- Contempt of court and improper behaviour before a Magistrate
- Furnishing false information
- Giving improper advice
- Misleading the clients in court
- Not speaking the truth
- Disowning allegiance to the court
- Moving application without informing that a similar application has been rejected by another authority
- Suggesting to bribe the court officials
- Forcing the prosecution witness not to say the truth.
Advocates Act, 1961
The provisions of Section 35 of the Advocates Act deal with professional misconduct of lawyers and advocates in India, which read as:
A person is found guilty of professional misconduct; it shall refer the case to a disciplinary committee, shall fix a date of hearing and issue a show cause notice to the Advocate and the Advocate General of the State. The disciplinary committee of the State Bar Council, after being heard of both the parties, may:
- Dismiss the complaint, or where the proceedings were initiated at the instance of the State Bar Council, directs that proceedings be filed;
- Reprimand the advocate;
- Suspend the advocate from practice for such a period as it deems fit;
- Remove the name of an advocate from the state roll of advocates.
Misconduct is of infinite variety; this expression must be understood in a broad meaning, such that it extends the meaning under natural law, and there is no justification for restricting their natural meaning. Section 49 of the Advocate Act empowers the Bar Council of India to frame rules and standards of professional misconduct. Under the Act, no person has a right to make advertisement or soliciting; it is against advocate’s code of ethics. He is also not entitled to any advertisement through circulars, personal communications or interviews, he is not entitled to demand fees for training and to use name/service for unauthorized purposes.
Contempt of Court as Professional misconduct
Contempt of court may be defined as an offense of being disobedient or disrespectful towards the court or its officers in the form of certain behaviour that defies authority, justice, and dignity of the court. In various cases involving contempt of court, the court held that if any advocate or legal practitioner is found guilty of the act of contempt of court, he/she may be imprisoned for six years and may be suspended from practicing as an advocate (In re Vinay Chandra Mishra). The court also held that license of the advocate to practice a legal profession might be canceled by the Supreme Court or High Court in the exercise of the contempt jurisdiction.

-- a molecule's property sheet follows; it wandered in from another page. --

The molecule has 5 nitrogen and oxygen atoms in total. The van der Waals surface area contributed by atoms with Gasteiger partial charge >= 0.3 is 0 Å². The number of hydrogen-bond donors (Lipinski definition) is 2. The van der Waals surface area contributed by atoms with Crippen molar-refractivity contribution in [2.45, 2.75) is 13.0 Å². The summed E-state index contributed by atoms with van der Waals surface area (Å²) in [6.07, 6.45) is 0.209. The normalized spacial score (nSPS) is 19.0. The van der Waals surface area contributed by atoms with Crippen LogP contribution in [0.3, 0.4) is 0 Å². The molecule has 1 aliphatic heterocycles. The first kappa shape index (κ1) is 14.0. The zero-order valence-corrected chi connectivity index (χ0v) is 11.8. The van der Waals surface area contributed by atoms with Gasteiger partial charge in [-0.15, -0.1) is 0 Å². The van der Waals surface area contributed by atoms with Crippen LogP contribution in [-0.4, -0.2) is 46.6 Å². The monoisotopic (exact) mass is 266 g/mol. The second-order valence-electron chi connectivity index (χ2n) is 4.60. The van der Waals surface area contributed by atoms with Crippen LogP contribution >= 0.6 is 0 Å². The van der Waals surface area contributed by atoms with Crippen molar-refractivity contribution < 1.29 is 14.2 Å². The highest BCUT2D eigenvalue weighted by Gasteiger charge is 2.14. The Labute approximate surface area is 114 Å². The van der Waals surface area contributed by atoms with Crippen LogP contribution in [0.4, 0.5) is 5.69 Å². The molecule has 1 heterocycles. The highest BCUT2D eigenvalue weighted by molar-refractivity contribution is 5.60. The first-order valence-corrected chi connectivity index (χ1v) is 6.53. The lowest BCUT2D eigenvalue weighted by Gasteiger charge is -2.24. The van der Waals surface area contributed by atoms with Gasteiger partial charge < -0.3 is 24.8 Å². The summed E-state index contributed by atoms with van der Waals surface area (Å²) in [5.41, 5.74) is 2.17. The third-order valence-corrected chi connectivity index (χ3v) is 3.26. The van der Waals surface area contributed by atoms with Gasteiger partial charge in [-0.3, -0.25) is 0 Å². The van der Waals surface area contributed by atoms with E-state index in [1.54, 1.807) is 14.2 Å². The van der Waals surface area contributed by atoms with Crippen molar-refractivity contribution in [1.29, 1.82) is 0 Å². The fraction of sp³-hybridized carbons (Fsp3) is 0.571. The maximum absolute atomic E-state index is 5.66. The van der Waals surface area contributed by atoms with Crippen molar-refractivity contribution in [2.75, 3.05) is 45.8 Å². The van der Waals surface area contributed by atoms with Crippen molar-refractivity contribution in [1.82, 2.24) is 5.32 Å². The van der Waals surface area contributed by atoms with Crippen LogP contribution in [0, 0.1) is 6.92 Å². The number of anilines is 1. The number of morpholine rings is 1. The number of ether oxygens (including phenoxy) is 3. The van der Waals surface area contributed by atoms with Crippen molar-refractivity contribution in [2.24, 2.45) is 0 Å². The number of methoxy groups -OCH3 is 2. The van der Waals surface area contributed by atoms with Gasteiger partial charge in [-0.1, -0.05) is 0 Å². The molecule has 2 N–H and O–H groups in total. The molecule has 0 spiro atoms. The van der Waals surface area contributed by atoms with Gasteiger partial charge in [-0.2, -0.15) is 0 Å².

There are many other landmark judgments regarding the cases involving professional misconduct of the advocates. In the case of V.C. Rangadurai v. D.Gopalan, the court looked into the matter of professional misconduct in such a way that the decision was made in a humanitarian manner, considering the future of the accused in this case. The court held that “even so justice has a correctional edge, a socially useful function, especially if the delinquent is too old to be pardoned and too young to be disbarred. Therefore, a curative, not cruel punishment has to be delivered in the social setting of the legal profession”. The court then gave the decision in such a way that it looked at each and every aspect concerning the case as well as the parties concerned. It adopted a deterrent was of justice mechanism so that the accused person is awarded certain punishments but also provided a warning towards such other people who intend to commit acts of a similar nature. The judgment turned out to be a landmark in cases concerning professional misconduct as it delivered an effective judgment and but did not jeopardize the future of the accused person. In various other cases like J.S. Jadhav v. Musthafa Haji Muhammed Yusuf, the court delivered the decision in such a way that it created a notion in the minds of the wrongdoers that offenders will be punished accordingly.